San Jacinto

The dancing rock fire cast a large shadow behind the man as he stood up and put another oak log on it. “The venom of the serpent shows us a great many things,” the man said. “Your medicine man, Hania, told you demons would visit you and not to fear. What many do not recognize is that the only demons and fear they meet are the ones they already have inside.” He reached up into his golden headband and pulled out one of the eagle feathers. He moved over and knelt down at Eddie’s side.

“You have faced your demon with bravery. You are worthy, and now you must decide.”

Decide what?

He rolled Eddie’s head upright and placed the feather across his forehead. “You must decide if you can exist with your demon, or not. Your demon will always be with you on the earth. If you decide, you may stay here with it and become a brave of the Apache.” The man clapped his hands together hard and rubbed them together. He placed one hand over the feather on Eddie’s forehead and one hand over the serpent bite. His touch was hot, burning like a glowing iron over the bite, but the hand on his forehead over the feather was cool and calming. Eddie, still immobile, inhaled a sharp breath and screamed out.

“When I met your father here many seasons ago,” the man said, “I shared in his vision just as I have shared in yours. The coyote terrified your father. In his vision, he foresaw his death and knew it save a life but would come out of great fear. Not your fear, but his. When the time came for him to choose, he stayed to live with his demon, but was comforted that he would face his fear to save a life—your life—even though he would lose his own.”

All of the feeling came rushing through Eddie’s body like a raging river. Though groggy and painfully difficult, he could move again, but only just. The man helped Eddie to his feet and steadied him. The room was still spinning.

“I have slowed the venom enough for you to decide. Now you will exit the cave with me and make your choice. Should you choose to stay, take your rope and begin your descent. If you choose to leave, I will carry you to meet the Great Spirit. I await you outside, Sahale, brave of the Apache.”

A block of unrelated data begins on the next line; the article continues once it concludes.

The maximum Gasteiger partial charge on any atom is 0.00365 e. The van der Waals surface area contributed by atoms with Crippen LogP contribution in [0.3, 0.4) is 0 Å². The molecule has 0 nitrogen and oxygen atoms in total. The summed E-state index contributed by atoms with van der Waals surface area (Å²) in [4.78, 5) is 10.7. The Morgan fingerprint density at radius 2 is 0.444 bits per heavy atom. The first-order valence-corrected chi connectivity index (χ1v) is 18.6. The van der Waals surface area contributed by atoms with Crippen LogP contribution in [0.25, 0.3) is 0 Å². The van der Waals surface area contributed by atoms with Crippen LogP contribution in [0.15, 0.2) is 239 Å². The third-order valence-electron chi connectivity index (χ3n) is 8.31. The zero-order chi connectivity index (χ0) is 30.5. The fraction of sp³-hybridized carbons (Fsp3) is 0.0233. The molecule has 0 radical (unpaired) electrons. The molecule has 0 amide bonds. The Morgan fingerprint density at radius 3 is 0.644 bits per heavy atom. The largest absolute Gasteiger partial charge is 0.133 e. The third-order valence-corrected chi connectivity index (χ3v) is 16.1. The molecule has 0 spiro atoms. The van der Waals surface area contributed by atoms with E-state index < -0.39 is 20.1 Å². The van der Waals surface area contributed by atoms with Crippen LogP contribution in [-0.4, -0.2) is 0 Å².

The man leaned Eddie against the wall and walked out, leaving Eddie to think about his decision. This was nothing like he thought it would be. Neither his grandfather nor Hania prepared him for anything that he just experienced. The weight of emotion at remembering the death of his father came crashing down like an avalanche. Eddie fell to his knees and sobbed. He tried to bury the feelings of guilt and remorse over his father’s death. Grandfather told everyone it was an accident, but that wasn’t true at all. It wasn’t an accident that killed his father.

It was Eddie’s cowardice.

It was his fear.

The realization of truth hit him hard. Was his father’s death truly an accident? All this time, Eddie carried the guilt in his heart. It weighed him down like a stone tied to his soul. He ached every time he saw his mother cry over the only photo they had of him. Grandfather would say his time with the Great Spirit was needed, and that is why he was gone. They both told Eddie it wasn’t his fault. He never believed them. But now, facing his guilt he accepted that maybe it was all an accident. A terrible, awful accident.

Eddie couldn’t remember how long he sat there before finally gathering the strength to get up. He could still feel the venom coursing through him. It slowed his movements and clouded his vision. He wondered how long he would feel this way. When he emerged from the cave, the man with the golden head band stood at the edge of the overhang waiting for him. A cold white wind dusted up a light snow around them. The biting icy air made Eddie pull the buffalo hide tighter to his shoulders, but the man seemed unaffected by it. He staggered up face to face with the man. They stood there for several minutes before he spoke.

“Have you made a decision, Sahale?”

“I… I have.”

“And what have you chosen?”

He held open the buffalo hide. In one hand, he held the coil of rope and clutched tightly in the other was the eagle feather. The man looked down at his hands and spoke again.

“You cannot hold both. Whichever you release decides your fate.”

Eddie looked down at his hands, first at the feather. “I hold the line; the line of strength that pulls me through the fear. My fear is that I am the cause of my father’s death.” He then looked at the rope. “I hold the line; the line of life that anchors me to the world I know and the people I love. Tell me, Yellow Eagle, if you were me, what would you choose?”

 “I, like you, faced the same trials. I, like you, also came to the Great Spirit with a rope and feather in hand, asking the same question.” The wind and snow flurries danced around them. Flecks of white clung to Yellow Eagle’s dark hair. He reached up and placed his hand on Eddie’s shoulder. “I could not live with my demon and chose to go with the Great Spirit. Unlike you, I was not brave enough.”

Eddie smiled. “You speak as if you know already know what I have decided.”

Yellow Eagle smiled back. “I have always known what you would decide, young brave.” He extended his hand out. Eddie looked down at it and handed him the feather. “Live well, Sahale, of the higher places. May the Great Spirit watch over you until we meet again.”

Yellow Eagle turned and gracefully dove off the edge of the cliff out of Eddie’s sight. He ran to the edge to see when suddenly a great Golden Eagle soared up past him, crying out to the wind and declaring that Sahale, brave of the Apache, was about to make his descent.

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